Saturday, January 28, 2017

Facts, Alternative Facts, Evidence, and Marching for Science


Scientists planning their own march in Washington (CNN Politics)

"There are certain things that we accept as facts with no alternatives," according to the site. "The Earth is becoming warmer due to human action. The diversity of life arose by evolution. ... An American government that ignores science to pursue ideological agendas endangers the world."

While I could not agree more with this, one thing that concerns me especially since this last election is the extreme emphasis given to isolated facts vs critical thinking and evidence.  Ideological agendas thrive on isolated facts. The real danger as economist Thomas Sowell points out in some of his writings is when an American government invokes the name and prestige of science to override other people's choices.

Take for example the following "facts" we often hear from activists in the agriculture space.:

1)  Over the last two decades we have seen increased plantings of "GMO" crops resistant to roundup as well as weeds resistant to roundup herbicide. 

2) GMOs have lead to increased use of chemicals in agriculture and that increases risks to health and the environment.

3) Industrial scale farms get subsidies from government to grow mostly monocrops of corn and soybeans which are primary ingredients going into cheap unhealthy foods at the same time we are seeing an obesity epidemic

 And this fact from the article above:

4) The Earth is becoming warmer due to human action.

One could take these "facts" and then lobby for policies to address all of these concerns including increased regulation, carbon taxes, changing farm subsidies, labeling laws, or taxing foods. In every case we are pushing an agenda to override the choices of millions in the name of science, based on "facts".  But there is a big difference between facts and evidence that supports one policy or another. When we consider each of these facts in the proper context, when we begin to think critically instead of ideologically, science based policy becomes something different.  For instance, we know that roundup (or glyphosate) has largely replaced other chemicals much more toxic and persistent in the environment (USDA, 2000). We also know that monoculture and its implications for genetic diversity and sustainability  are quite different than what popular stigmas imply. And finally, the links between farm subsidies, commodity crops and obesity are very very frail when we look at the actual impact these policies have on food prices or even the potential for things like soda taxes. But what about climate change?  If we are going to make progress here we have to accept that it does not make one a climate change denier to understand that our response to climate change also has to be based on facts and evidence held to the same level of rigor and scrutiny as the science supporting its existence.

 Economics teaches us that the world is complicated. There are numerous facts and details to consider when trying to solve a problem. While it is certainly bad for governments to deny the truthfulness of established facts based on sound science, we must also understand how to make sense of them. Economics provides a theory for deciding which facts are central and which are periphreal.* To quote Paul Heyne, Boettke, and David Prychiko in their text the economic way of thinking (10th ed) "we can observe facts but it takes a theory to explain causes. It takes theory to weed out the irrelevant facts from the relevant ones".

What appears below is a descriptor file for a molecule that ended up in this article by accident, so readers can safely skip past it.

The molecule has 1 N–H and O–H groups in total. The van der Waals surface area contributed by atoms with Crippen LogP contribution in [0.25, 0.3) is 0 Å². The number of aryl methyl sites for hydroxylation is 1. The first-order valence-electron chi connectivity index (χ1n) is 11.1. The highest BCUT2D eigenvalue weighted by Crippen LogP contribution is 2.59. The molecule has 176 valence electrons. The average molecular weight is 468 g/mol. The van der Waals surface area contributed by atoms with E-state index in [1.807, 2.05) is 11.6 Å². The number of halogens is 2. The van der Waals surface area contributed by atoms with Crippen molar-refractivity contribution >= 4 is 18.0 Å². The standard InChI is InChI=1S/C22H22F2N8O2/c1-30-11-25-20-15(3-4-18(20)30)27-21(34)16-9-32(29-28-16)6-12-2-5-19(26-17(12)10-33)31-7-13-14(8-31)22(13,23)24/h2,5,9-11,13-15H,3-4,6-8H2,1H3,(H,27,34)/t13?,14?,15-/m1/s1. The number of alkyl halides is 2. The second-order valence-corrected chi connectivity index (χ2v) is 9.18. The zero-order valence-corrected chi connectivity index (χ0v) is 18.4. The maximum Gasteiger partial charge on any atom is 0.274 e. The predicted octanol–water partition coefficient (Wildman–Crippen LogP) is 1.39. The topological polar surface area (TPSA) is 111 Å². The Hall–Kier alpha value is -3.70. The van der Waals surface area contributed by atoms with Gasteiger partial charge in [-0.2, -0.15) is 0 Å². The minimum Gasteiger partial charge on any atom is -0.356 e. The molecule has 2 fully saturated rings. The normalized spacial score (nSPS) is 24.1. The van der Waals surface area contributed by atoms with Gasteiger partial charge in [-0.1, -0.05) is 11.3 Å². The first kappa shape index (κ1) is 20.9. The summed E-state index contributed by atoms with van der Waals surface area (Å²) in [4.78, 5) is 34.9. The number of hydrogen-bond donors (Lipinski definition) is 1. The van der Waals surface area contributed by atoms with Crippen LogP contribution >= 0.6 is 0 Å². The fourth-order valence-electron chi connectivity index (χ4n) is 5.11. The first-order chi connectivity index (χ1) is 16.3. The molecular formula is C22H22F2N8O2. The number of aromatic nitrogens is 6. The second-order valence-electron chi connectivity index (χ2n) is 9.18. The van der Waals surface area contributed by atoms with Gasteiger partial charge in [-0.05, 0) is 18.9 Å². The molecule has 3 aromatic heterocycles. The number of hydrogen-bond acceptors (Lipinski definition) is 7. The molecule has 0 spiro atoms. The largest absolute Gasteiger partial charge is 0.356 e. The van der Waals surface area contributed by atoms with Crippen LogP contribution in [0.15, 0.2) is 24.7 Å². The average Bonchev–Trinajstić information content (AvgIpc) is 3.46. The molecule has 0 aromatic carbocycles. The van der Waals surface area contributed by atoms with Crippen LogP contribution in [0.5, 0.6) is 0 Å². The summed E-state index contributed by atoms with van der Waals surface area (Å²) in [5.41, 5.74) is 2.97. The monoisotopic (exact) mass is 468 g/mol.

As I stated before economics can put science, good or bad, into a context relevant to the things we really care about.

So while I support a march for science and appreciate the driving concerns around politicians efforts to muzzle science, at the end of the day lets emphasize critical thinking and sound theory over isolated facts and talking points. While the "facts" stated in the article may have no alternatives, there are numerous alternatives with regard to the policies so called purveyors of truth may have in mind to address them. These policies imply numerous margins and tradeoffs to be considered. Only critical thinking, evidence, and sound theory can help us find the best path among many for addressing these issues. Economics provides mathematically precise theories and empirically sound methods that together provide a rigorous policy analysis framework for addressing these problems. 

Isolated facts grounded in the truth of science but devoid of critical thinking about causal relationships and policy tradeoffs can be just as dangerous and little better than alternative facts that deny the truth of science.

It's probably also true that the truth of science can risk losing ground to alternative facts if not properly communicated. We know this when it comes to alternative facts about biotechnology that currently drive the snake oil marketing practices of many food companies and lobbying for related policies.

From what I can tell the March for Science is nonpartisan and its more about freedom of speech and science communication than taking a stance on one policy vs another, so I don't think they are attempting to recruit activists for one policy vs another. But the march for science could present an awesome opportunity for science communication about many of the issues in agriculture related to biotechnology, genomics, technology, and modern production practices that so often come under the radar of activists, politicians, and the media. Or, at least the chance to segway into conversation.

See also:

Diversity in Agricultural Production

Modern Sustainable Agriculture -  Video with Annotated Bibliography

Genetically Engineered Crops: Has Adoption Reduced Pesticide Use? Agricultural Outlook ERS/USDA Aug 2000

*taken from Alan Stockman, Introduction to Marcoeconomics. 2nd Edition.

Left vs Right vs Propensity to Regulate

Fat Tails, the Precautionary Principle and GMOS